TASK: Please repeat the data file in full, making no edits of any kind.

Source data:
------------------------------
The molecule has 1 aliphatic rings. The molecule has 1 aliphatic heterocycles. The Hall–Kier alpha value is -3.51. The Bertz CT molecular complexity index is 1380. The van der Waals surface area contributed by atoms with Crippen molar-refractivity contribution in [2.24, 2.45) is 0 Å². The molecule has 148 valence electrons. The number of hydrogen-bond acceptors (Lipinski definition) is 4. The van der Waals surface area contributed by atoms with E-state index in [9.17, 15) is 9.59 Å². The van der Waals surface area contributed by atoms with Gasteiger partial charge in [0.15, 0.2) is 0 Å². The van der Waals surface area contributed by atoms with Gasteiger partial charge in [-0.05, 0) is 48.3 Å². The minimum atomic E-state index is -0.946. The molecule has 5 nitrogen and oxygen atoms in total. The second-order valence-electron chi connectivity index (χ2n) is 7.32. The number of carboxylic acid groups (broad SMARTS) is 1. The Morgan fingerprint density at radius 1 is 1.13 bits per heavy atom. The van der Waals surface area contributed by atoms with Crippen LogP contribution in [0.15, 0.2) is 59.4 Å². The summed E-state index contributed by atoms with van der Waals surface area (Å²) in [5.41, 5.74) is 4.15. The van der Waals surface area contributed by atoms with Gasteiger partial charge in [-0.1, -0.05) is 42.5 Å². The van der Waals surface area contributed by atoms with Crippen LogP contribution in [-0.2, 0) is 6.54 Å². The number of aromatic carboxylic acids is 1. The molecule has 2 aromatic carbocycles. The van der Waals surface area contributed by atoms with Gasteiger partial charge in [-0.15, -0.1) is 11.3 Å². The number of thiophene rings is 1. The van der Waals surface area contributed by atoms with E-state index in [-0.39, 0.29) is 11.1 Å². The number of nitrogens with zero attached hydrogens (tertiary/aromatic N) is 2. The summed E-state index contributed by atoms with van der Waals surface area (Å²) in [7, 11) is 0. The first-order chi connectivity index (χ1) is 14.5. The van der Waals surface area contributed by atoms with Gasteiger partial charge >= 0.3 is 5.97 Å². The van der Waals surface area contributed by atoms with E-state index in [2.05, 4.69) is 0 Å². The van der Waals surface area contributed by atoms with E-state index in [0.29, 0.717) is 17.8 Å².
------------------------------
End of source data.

The molecule has 1 aliphatic rings. The molecule has 1 aliphatic heterocycles. The Hall–Kier alpha value is -3.51. The Bertz CT molecular complexity index is 1380. The van der Waals surface area contributed by atoms with Crippen molar-refractivity contribution in [2.24, 2.45) is 0 Å². The molecule has 148 valence electrons. The number of hydrogen-bond acceptors (Lipinski definition) is 4. The van der Waals surface area contributed by atoms with E-state index in [9.17, 15) is 9.59 Å². The van der Waals surface area contributed by atoms with Gasteiger partial charge in [0.15, 0.2) is 0 Å². The van der Waals surface area contributed by atoms with Gasteiger partial charge in [-0.05, 0) is 48.3 Å². The minimum atomic E-state index is -0.946. The molecule has 5 nitrogen and oxygen atoms in total. The second-order valence-electron chi connectivity index (χ2n) is 7.32. The number of carboxylic acid groups (broad SMARTS) is 1. The Morgan fingerprint density at radius 1 is 1.13 bits per heavy atom. The van der Waals surface area contributed by atoms with Crippen LogP contribution in [0.15, 0.2) is 59.4 Å². The summed E-state index contributed by atoms with van der Waals surface area (Å²) in [5.41, 5.74) is 4.15. The van der Waals surface area contributed by atoms with Gasteiger partial charge in [-0.1, -0.05) is 42.5 Å². The van der Waals surface area contributed by atoms with Crippen LogP contribution in [-0.2, 0) is 6.54 Å². The number of aromatic carboxylic acids is 1. The molecule has 2 aromatic carbocycles. The van der Waals surface area contributed by atoms with Gasteiger partial charge in [-0.15, -0.1) is 11.3 Å². The number of thiophene rings is 1. The van der Waals surface area contributed by atoms with E-state index in [-0.39, 0.29) is 11.1 Å². The number of nitrogens with zero attached hydrogens (tertiary/aromatic N) is 2. The summed E-state index contributed by atoms with van der Waals surface area (Å²) in [7, 11) is 0. The first-order chi connectivity index (χ1) is 14.5. The van der Waals surface area contributed by atoms with Gasteiger partial charge >= 0.3 is 5.97 Å². The van der Waals surface area contributed by atoms with E-state index in [2.05, 4.69) is 0 Å². The van der Waals surface area contributed by atoms with E-state index in [0.29, 0.717) is 17.8 Å².